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Balance Point Massage Tips and Articles

Relaxation and the Breath

The body does not understand when we tell it to "relax". However, the body uses the breath as a relaxation response. We have all heard the expression "Relax, take a deep breath". By breathing we allow our body the opportunity to relax. Another time to breath deeply is when the massage technique is very deep and intense. By breathing into the area that "hurts good" we open up the tissue by expanding and allowing oxygen flow to the area with an increased blood flow. This helps nourish the tissues and allows them to release stress and tension.

Breathing opportunities also arise when a particular massage technique is being used on you and it feels really good. This would be a good time to breath deeply in enjoyment. You would take a nice breath in and exhale deeply letting go as your intention.

By breathing you will automatically feel a difference and we begin to train our body to continue the rewarding behavior of the breath. We can control the level of pain the we feel by utilizing the breath. The power of this is incredible in that, not only
can we get more out of our massage by working with our therapist to get the best results but also to learn ways of breathing that will enhance our other activities in life. We know that if we are more relaxed we reduce pain, let go of tension and if we are into sports, leads to better performance. This exercise can also help us to be more productive and focused in general to accomplish more with less effort.

Written by David Rice, HHP
Balance Point Massage
Copyright 2007

Deep Tissue Massage

Deep Tissue is recommended if you have areas of your body that need special attention. You know those "knots" in your back between the shoulder blades or upper shoulders and neck. Or if you have any type of sport injury like ITBS Syndrome, Shin Splits etc. Deep Tissue work incorporates specific massage techniques to break up those knots and scar tissue related to injury. These techniques allow increased oxygen and blood flow to the targeted areas to open up and release the tension built up due to increased levels of stress (physical, mental and emotional), as well as provide the tissues with the necessary nutrients for proper healing and restoration. Deeper work has a higher level of intensity and usually entails more breathing by you the client. The breathing is an essential component to facilitate the process of breaking up tight areas and the release of tension and stress. In addition, Deep work is best when it is performed in your personal threshold of a "hurts so good" level of pain.That is to say that the therapist is not "grinding on you" so you bite your lips, clench your jaw and hold your breath, but rather you may tighten a little in response to the level of pressure but then you are able to breathe through it so as to elicit the release. Deep tissue worked combined with other relaxing massage techniques ensures that you will receive both a therapeutic and relaxing massage. The kind of massage that gets results.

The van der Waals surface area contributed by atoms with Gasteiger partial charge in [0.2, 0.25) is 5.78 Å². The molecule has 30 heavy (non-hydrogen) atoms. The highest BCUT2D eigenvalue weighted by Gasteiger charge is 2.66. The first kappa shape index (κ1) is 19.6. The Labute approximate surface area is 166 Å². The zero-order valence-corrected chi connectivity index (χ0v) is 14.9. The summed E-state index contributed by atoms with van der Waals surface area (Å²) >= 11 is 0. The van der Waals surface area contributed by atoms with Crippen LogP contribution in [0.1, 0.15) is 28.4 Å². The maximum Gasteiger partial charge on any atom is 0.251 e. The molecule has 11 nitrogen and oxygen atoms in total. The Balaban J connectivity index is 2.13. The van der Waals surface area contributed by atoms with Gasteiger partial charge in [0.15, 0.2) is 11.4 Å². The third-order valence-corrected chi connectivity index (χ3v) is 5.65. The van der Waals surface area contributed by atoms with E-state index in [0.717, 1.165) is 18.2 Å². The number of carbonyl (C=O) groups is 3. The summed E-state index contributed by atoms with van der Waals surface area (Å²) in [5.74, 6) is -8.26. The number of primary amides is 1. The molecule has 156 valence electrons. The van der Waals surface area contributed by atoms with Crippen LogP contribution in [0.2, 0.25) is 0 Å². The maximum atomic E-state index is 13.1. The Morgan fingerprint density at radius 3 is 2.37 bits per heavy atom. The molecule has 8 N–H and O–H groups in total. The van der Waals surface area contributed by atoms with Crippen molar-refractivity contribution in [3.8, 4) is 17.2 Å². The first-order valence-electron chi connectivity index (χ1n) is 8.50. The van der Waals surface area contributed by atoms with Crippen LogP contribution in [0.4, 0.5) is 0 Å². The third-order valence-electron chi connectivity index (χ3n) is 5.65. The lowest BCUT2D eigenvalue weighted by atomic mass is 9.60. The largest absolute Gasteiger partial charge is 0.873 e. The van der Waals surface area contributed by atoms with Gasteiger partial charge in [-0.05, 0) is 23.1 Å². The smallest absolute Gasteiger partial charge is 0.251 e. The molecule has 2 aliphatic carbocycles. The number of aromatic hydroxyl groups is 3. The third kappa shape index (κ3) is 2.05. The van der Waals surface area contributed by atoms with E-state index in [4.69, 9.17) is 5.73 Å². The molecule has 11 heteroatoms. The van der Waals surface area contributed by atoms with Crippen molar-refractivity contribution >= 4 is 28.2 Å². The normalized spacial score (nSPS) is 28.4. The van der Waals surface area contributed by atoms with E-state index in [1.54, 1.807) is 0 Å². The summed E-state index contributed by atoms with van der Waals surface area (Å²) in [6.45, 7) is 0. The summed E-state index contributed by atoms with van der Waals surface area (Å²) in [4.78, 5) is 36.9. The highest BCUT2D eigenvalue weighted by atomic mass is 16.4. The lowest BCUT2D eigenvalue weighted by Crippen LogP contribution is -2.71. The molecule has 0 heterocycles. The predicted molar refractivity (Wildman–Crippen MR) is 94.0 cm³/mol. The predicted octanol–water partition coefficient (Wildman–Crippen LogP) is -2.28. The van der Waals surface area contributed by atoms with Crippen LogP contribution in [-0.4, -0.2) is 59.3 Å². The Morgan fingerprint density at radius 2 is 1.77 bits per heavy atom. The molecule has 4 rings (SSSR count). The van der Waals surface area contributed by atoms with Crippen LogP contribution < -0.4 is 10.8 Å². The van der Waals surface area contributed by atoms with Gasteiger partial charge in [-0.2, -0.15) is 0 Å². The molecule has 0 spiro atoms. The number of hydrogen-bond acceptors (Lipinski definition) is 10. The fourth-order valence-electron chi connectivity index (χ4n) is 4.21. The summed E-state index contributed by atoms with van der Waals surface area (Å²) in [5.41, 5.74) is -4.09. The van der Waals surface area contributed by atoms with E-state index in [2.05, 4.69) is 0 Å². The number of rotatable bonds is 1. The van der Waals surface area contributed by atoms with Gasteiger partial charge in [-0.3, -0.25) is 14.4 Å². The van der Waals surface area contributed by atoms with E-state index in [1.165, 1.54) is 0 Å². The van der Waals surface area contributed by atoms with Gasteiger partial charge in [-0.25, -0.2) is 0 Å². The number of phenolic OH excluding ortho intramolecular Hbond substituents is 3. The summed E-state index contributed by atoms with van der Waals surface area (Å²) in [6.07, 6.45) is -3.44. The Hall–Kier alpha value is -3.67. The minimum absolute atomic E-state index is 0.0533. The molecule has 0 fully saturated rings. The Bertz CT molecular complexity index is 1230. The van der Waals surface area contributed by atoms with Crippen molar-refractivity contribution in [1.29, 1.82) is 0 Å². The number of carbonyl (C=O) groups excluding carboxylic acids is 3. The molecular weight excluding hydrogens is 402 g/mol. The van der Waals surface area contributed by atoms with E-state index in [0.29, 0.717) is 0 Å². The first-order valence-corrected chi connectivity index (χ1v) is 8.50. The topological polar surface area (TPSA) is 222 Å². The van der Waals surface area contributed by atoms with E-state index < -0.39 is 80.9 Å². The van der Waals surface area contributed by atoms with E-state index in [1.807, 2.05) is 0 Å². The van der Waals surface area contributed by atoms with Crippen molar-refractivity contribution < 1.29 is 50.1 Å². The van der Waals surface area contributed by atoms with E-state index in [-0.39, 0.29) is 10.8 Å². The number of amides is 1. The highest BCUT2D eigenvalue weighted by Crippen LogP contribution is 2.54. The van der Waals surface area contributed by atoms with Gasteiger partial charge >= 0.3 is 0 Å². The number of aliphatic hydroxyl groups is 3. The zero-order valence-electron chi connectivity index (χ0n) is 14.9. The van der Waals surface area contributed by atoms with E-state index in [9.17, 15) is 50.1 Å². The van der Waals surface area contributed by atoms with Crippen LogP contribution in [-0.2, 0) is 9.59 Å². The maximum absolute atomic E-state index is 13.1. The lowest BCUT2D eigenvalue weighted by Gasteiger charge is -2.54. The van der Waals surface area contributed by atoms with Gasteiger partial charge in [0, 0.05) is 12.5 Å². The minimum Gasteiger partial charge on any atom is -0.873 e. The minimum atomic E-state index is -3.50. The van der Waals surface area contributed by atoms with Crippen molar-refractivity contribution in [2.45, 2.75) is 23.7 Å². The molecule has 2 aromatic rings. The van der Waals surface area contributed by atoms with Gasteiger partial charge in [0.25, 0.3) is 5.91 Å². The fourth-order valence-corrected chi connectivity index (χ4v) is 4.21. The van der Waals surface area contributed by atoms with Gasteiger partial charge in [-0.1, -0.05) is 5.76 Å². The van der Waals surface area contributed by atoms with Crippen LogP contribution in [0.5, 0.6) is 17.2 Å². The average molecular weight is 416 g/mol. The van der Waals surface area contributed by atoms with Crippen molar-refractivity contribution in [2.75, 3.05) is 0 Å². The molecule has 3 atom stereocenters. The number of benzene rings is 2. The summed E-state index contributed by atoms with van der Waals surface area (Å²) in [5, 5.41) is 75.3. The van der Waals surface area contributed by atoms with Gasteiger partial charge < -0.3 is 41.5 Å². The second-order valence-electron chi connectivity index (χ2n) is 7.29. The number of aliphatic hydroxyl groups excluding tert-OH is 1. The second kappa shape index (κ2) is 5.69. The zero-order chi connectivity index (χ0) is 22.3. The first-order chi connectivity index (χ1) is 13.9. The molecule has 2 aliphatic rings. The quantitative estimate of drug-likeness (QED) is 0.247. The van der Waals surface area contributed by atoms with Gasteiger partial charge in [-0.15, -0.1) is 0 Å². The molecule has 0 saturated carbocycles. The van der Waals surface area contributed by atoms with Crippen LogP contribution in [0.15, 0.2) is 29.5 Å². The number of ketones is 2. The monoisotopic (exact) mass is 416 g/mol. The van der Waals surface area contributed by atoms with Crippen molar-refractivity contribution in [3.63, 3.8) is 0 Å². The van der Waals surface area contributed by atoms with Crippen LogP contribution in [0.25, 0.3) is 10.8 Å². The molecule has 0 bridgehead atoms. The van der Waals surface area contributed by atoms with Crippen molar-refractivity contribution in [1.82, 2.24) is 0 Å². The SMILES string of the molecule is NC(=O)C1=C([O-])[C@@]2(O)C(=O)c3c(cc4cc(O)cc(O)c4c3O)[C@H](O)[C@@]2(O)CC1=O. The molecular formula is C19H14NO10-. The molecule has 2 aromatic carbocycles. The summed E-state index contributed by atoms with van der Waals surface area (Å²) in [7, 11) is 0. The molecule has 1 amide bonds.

Written by David Rice, HHP
Balance Point Massage
Copyright 2007



San Diego Balance Point Massage Deep Tissue Massage


San Diego Massage Balance Point Massage Therapy Clinic Deep Tissue Tips


Heat and Ice

The elements of heat and ice for therapy are very effective. Most people are aware that ice is used for reducing inflammation typically in joints where there has been an injury. There is no doubt that ice is the most effective for reducing inflammation in this instance.

Ice is also extremely effective for relieving low back pain. If your back hurts after activity of any kind it is best to put ice on right
as soon as possible to reduce the pain. Leave the ice on for about 10-15 minutes. No longer than 20 minutes.

Most of us have used a heating pad to reduce the pain and this works to stimulate the nervous system and as a result feel better temporarily. You may have experienced this and soon after you remove the heat the pain comes back. The ice therapy following heat therapy helps move the pain out of the area.

Why does this occur?

Energetically Heat is attractive in nature. Think of a hug in which we are attracted to find comfort. Ice on the other hand is not usually welcomed and we often work to stay away from the cold. It is detractive in nature and pushes things away. Therefore, by combining the two we create a pumping action for your blood flow, energy and pain.

THis effect is created by applying a heat element (activity, massage, heating pad, hot tub or jacuzzi) then follow this with ice
on the painful area. Leave on for 10-15 minutes and then apply heat or leave alone to warm up naturally and then reapply the ice once again for 10-15 minutes. When the area is nice and cold remove the ice and your done. You should feel a significant difference immediately.

In summary:

So for ongoing therapy in which the tissue is not inflammed by injury, apply heat, then ice. Heat again and then end with ice.

Remember that it is not best to add heat to heat, which means after activity (heat) do not use a hot tub or heating pad. Use the ice right away.

This tip is most useful for general therapy and every person is different and responds to therapy in different ways. Use this as
a guideline but find out what works best for you and stick to it. Trust your intuition and follow through with the therapy to get
the best results.

Written by David Rice, HHP
Balance Point Massage
Copyright 2007



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